“All live to die, and rise to fall.” – Christopher Marlowe, Edward II
Jeff Church, artistic director of Burbage Theatre Company is quick to explain the context of Christopher Marlowe’s Edward II as a “16th Century playwright” writing a “psychosexual thriller about a gay 14th Century king.” Fans of the intrigues of Game of Thrones and “The Crown,” he says, will be drawn to this “Elizabethan take on the powder keg that is the intersection of sex, politics and religion.” All of which goes to say that, like Marlowe’s better-known contemporary Shakespeare, contemporary relevance can be mined from these ancient intrigues and florid prose. He’s right, of course, and by gender-bending the majority of the roles (only three cast members of the 18 are men, and none of the three are principal characters), the nature of the forbidden love that is central to Edward’s undoing takes on tones not possible in a “merely” male homosexual context. This Edward is revealing, bloody, visceral and willing to poke the bear at every turn.
Edward II is a curious choice for any company, as it is rarely done – the story tends to drag and get weighed down by its own complexities, while offering scant comic relief. However, the history of the piece makes it an obvious one for BTC as its namesake, Richard Burbage, was initially associated with the title role. The script seems more likely to be produced by Rebecca Maxfield’s period-piece showcase, Head Trick Theatre, but upon inspection, Maxfield herself is credited as assistant director, so all bases are covered. This production (running through February 16th) had all of the ingredients to be a wild ride, given the unique casting using a stellar array of RI’s finest younger actors, and those expectations have come to fruition in Church’s relentless, yet sympathetic treatment of a reluctant king beset by tragedy on all sides.
Of all the intrigues available, the central one here comes down to class and privilege. Gabrielle McCauley’s Edward is thrust upon the throne following the death of his father, Edward “Longshanks” the First (Andrew Stigler). With a prologue of sorts, we are set up for the opening as Edward II’s confidante, comrade … and perhaps more, Gaveston (played by Catia in a wonderfully grounded and intense performance) is exiled. The play proper opens with Gaveston rejoicing, daydreaming and planning his return to Edward’s side. From here, the duration of the play is a series of reversals and plots, most of which involve removing Gaveston from Edward’s sphere of influence (and vice versa). Where the subtext is and continues to be the purported homosexual nature of the relationship, what comes through in the text is issues of class and birth; the term “base” is bandied about almost as many times as characters spit on the ground in disgust (which is to say – a lot). In this particular setting, though, the insults to Gaveston’s origins take on the added weight of not just prejudice against perceived homosexuality, but overt racism. McCauley’s tortured to and fro as these intrigues play out (and later, as he struggles to stay alive) is heartbreaking. This is where Church’s directing and the actors breathe life into a script that could come across as just another second-rate history play. Church’s direction is bold yet crisp, and the subtle color choices (in an otherwise all-black palette) by costume designer Abigail Dufresne give the audience a clear sense of progression.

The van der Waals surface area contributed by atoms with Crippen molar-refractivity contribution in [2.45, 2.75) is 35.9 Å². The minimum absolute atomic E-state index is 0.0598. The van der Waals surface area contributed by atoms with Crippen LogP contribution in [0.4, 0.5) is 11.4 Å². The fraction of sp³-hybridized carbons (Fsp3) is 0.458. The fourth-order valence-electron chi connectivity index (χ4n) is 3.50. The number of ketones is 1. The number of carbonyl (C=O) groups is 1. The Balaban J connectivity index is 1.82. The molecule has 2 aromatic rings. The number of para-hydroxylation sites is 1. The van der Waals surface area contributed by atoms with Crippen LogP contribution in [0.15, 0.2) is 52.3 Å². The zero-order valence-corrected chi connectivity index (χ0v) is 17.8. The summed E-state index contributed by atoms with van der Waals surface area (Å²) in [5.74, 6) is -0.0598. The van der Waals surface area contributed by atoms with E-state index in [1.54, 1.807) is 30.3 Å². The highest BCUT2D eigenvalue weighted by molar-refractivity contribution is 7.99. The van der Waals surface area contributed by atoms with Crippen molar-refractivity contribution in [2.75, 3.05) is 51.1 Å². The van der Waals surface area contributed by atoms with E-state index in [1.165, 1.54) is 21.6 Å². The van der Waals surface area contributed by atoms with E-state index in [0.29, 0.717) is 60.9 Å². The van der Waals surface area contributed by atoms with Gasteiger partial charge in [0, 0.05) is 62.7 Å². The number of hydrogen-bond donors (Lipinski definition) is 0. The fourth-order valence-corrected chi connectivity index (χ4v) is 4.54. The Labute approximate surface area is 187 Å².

It’s a mighty ensemble with several standouts, including the always-intriguing Valerie Westgate as Queen Isabel, leaping at the opportunity to spurn her husband and his questionable loyalties and take up with Alison Russo’s Mortimer. Russo does a fine job as the slow burn of arrogance and ambition culminates in haughty defiance. Ari Kassabian delights as the young Edward III, at once the child caught in the middle of two feuding parents as well as the heir to the throne, quickly realizing that his destiny is truly in his own hands. Daniel Greene’s Lightborne (the name a not-too-subtle pun, akin to Lucifer) is one of the story’s purely fictional characters, but his main purpose is to serve as an almost detached counterpoint to the pitiful anguish of a suffering Edward and the play’s ugliest metaphor comes to vivid light in a dungeon scene that brings all of the play’s design elements to fruition (hint: the program’s only graphic has dread significance).
Burbage’s new space in Pawtucket has served them well and with Edward, they’ve lived up to the promise of a stellar season that the previous Hand to God offered. Catch this one before it closes on the 16th and get a glimpse of what happens when a skilled company and director get a hold of a dusty text and give it new life. And, if you’re daring enough to sit in the first few rows, you may remain forever stained by the experience. This one is not for the meek.
Burbage Theatre Company presents Marlowe’s Edward II through Feb 16. 59 Blackstone Ave, Pawtucket. For more details visit burbagetheatre.org.